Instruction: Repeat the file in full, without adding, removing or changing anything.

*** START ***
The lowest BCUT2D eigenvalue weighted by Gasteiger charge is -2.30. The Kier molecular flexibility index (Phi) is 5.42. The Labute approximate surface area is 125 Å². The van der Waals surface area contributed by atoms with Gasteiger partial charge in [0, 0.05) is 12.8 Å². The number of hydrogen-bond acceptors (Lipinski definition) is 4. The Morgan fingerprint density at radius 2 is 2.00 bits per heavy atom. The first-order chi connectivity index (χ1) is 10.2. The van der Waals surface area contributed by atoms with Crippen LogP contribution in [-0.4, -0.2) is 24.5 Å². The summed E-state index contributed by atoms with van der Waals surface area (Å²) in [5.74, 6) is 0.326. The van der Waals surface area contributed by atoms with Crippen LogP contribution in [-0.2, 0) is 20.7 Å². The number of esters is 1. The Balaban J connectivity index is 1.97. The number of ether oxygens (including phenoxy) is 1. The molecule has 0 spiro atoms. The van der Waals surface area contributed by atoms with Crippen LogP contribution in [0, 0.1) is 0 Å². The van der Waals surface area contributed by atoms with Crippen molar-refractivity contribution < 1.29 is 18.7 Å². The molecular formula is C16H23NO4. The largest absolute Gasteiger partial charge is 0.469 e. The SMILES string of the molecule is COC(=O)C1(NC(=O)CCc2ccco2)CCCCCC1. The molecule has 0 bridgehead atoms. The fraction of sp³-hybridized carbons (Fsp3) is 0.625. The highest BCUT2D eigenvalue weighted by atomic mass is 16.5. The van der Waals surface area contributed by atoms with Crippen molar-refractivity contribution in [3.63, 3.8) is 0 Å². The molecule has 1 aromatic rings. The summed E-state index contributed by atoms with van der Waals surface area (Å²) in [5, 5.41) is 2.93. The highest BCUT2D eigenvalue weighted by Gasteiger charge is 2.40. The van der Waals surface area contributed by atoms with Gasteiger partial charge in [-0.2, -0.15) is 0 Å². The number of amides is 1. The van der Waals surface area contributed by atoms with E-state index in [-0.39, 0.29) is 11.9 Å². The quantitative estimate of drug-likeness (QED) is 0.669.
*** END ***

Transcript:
The lowest BCUT2D eigenvalue weighted by Gasteiger charge is -2.30. The Kier molecular flexibility index (Phi) is 5.42. The Labute approximate surface area is 125 Å². The van der Waals surface area contributed by atoms with Gasteiger partial charge in [0, 0.05) is 12.8 Å². The number of hydrogen-bond acceptors (Lipinski definition) is 4. The Morgan fingerprint density at radius 2 is 2.00 bits per heavy atom. The first-order chi connectivity index (χ1) is 10.2. The van der Waals surface area contributed by atoms with Crippen LogP contribution in [-0.4, -0.2) is 24.5 Å². The summed E-state index contributed by atoms with van der Waals surface area (Å²) in [5.74, 6) is 0.326. The van der Waals surface area contributed by atoms with Crippen LogP contribution in [-0.2, 0) is 20.7 Å². The number of esters is 1. The Balaban J connectivity index is 1.97. The number of ether oxygens (including phenoxy) is 1. The molecule has 0 spiro atoms. The van der Waals surface area contributed by atoms with Crippen LogP contribution in [0, 0.1) is 0 Å². The van der Waals surface area contributed by atoms with Crippen molar-refractivity contribution < 1.29 is 18.7 Å². The molecular formula is C16H23NO4. The largest absolute Gasteiger partial charge is 0.469 e. The SMILES string of the molecule is COC(=O)C1(NC(=O)CCc2ccco2)CCCCCC1. The molecule has 0 bridgehead atoms. The fraction of sp³-hybridized carbons (Fsp3) is 0.625. The highest BCUT2D eigenvalue weighted by atomic mass is 16.5. The van der Waals surface area contributed by atoms with Crippen molar-refractivity contribution in [3.63, 3.8) is 0 Å². The molecule has 1 aromatic rings. The summed E-state index contributed by atoms with van der Waals surface area (Å²) in [5, 5.41) is 2.93. The highest BCUT2D eigenvalue weighted by Gasteiger charge is 2.40. The van der Waals surface area contributed by atoms with Gasteiger partial charge in [-0.2, -0.15) is 0 Å². The number of amides is 1. The van der Waals surface area contributed by atoms with E-state index in [-0.39, 0.29) is 11.9 Å². The quantitative estimate of drug-likeness (QED) is 0.669.